Values of nij are shown as the colors of the respective arrows. a, the value of nij varies between recipients (orange circles) of the same actor (blue square). The coloring is as in Fig 1 description. If the recipient, j, is central to the neighborhood of the actor, i, and connected to several others, then nij is large (yellow arrow). For a recipient, who is only peripherally connected, nij is lower (red arrow). b, Jthe value of nij can differ from nji. In both cases, the overall networks are identical and the actor and recipient have a single mutual neighbor in common (highlighted in green). In the left case, the mutual neighbor is the actor’s only additional neighbor, and nij is low. In the right case, the actor has several other neighbors who can learn about the interaction, and nij is higher. c, the value of nij is large between nodes that are part of the same highly connected community (magenta and orange arrows). Two such communities may only be weakly connected to each other, and thus nij is low for inter-community interactions. By adding some new links (thick green edges), higher incentives to cooperate (red arrow) can be established. Enhancing the interconnectivity between communities builds trust. Parameters: p = 0.4. For clarity we here omit coloring actors and recipients separately. d, Values for nij are shown for 1000 random edges on various real social networks [59, 60, 64] (see S1 File for details). Highly connected nodes have values of nij near the maximum possible k − 1 (see “Size of the expected audience” in S1 File; black dashed diagonal). The total number of nodes N and the mean degree are given for each network. Parameters: p = 0.2.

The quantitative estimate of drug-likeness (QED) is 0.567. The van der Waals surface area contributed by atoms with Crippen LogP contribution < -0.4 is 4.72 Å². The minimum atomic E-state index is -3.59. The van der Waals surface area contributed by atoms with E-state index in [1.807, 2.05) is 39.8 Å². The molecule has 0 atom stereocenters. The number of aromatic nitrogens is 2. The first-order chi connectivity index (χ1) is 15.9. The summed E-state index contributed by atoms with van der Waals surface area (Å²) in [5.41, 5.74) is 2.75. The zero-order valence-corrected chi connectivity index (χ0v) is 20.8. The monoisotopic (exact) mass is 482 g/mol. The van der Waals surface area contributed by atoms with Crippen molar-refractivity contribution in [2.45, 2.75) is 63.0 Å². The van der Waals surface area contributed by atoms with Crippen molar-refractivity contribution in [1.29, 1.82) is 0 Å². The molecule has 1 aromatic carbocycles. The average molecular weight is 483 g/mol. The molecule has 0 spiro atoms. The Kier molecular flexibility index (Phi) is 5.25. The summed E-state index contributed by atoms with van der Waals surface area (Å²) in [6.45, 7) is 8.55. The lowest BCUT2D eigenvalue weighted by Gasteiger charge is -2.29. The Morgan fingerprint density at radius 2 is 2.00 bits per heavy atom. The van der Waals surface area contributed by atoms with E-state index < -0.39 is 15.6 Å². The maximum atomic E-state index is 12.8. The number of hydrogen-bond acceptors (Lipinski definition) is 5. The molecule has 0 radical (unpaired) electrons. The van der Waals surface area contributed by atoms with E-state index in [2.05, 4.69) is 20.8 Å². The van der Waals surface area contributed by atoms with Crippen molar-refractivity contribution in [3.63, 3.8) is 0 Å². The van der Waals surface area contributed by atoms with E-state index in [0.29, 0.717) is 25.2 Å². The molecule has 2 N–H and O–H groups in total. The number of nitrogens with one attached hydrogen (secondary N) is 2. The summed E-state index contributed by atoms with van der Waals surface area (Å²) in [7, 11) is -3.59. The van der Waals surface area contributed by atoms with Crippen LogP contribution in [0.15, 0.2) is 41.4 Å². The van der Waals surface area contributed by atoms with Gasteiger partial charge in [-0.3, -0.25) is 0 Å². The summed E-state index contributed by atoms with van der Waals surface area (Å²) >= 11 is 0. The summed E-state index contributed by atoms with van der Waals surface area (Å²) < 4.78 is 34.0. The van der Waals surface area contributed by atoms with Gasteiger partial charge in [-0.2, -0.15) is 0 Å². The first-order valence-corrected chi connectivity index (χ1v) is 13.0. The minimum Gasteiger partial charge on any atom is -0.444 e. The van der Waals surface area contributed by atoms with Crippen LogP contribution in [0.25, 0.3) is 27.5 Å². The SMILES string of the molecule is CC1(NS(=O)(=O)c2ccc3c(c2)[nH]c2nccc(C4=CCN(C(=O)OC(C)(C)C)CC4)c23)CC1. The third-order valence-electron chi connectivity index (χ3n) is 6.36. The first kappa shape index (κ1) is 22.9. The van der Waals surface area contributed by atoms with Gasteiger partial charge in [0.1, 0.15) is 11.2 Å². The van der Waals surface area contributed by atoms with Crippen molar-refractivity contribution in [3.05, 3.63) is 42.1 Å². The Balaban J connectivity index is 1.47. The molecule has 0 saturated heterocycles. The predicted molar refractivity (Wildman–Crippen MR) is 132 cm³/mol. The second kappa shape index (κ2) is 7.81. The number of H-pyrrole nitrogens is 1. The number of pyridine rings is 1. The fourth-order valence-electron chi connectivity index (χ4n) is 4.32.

https://doi.org/10.1371/journal.pone.0288142.g002

In Fig 2, we also illustrate the behavior of nij on four real-world social networks. These networks represent professional (“Collaboration” and “Email”) [59] and personal (“Facebook” and “Google Plus”) [60] relationships comprising thousands of individuals, each of which with tens to hundreds of links. We find that well connected nodes universally have high values of nij towards their neighbors. On real social networks, gossip almost surely percolates throughout sufficiently large neighborhoods [14].

For every directed edge on a social network, the parameter nij is the expected size of the audience who find out about a cooperative act from i to j. Thus, nij determines the incentive for individual i to be cooperative toward individual j based on reputational consequences. Conversely, nij also determines the trust of j that i will cooperate [61]. While various notions of “trust” have been defined [62], here we use the word in the particular sense that we expect that another player will be cooperative.